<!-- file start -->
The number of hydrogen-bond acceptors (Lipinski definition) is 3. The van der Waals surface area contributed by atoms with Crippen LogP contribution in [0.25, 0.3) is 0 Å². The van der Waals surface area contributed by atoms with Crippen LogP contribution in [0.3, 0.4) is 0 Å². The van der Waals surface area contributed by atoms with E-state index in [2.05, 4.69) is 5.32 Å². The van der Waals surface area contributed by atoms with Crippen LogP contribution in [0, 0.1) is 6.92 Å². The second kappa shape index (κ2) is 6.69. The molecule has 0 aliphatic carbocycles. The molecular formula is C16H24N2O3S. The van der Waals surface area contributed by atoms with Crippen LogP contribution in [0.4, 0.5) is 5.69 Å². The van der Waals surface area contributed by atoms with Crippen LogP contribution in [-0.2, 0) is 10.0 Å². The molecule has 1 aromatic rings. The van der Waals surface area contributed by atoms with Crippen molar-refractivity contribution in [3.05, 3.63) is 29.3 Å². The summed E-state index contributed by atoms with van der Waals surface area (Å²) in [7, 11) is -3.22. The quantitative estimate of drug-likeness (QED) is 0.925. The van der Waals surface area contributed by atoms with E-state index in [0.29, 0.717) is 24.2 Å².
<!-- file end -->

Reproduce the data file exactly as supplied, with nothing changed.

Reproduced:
The number of hydrogen-bond acceptors (Lipinski definition) is 3. The van der Waals surface area contributed by atoms with Crippen LogP contribution in [0.25, 0.3) is 0 Å². The van der Waals surface area contributed by atoms with Crippen LogP contribution in [0.3, 0.4) is 0 Å². The van der Waals surface area contributed by atoms with E-state index in [2.05, 4.69) is 5.32 Å². The van der Waals surface area contributed by atoms with Crippen LogP contribution in [0, 0.1) is 6.92 Å². The second kappa shape index (κ2) is 6.69. The molecule has 0 aliphatic carbocycles. The molecular formula is C16H24N2O3S. The van der Waals surface area contributed by atoms with Crippen LogP contribution in [0.4, 0.5) is 5.69 Å². The van der Waals surface area contributed by atoms with Crippen LogP contribution in [-0.2, 0) is 10.0 Å². The molecule has 1 aromatic rings. The van der Waals surface area contributed by atoms with Crippen molar-refractivity contribution in [3.05, 3.63) is 29.3 Å². The summed E-state index contributed by atoms with van der Waals surface area (Å²) in [7, 11) is -3.22. The quantitative estimate of drug-likeness (QED) is 0.925. The van der Waals surface area contributed by atoms with E-state index in [0.29, 0.717) is 24.2 Å².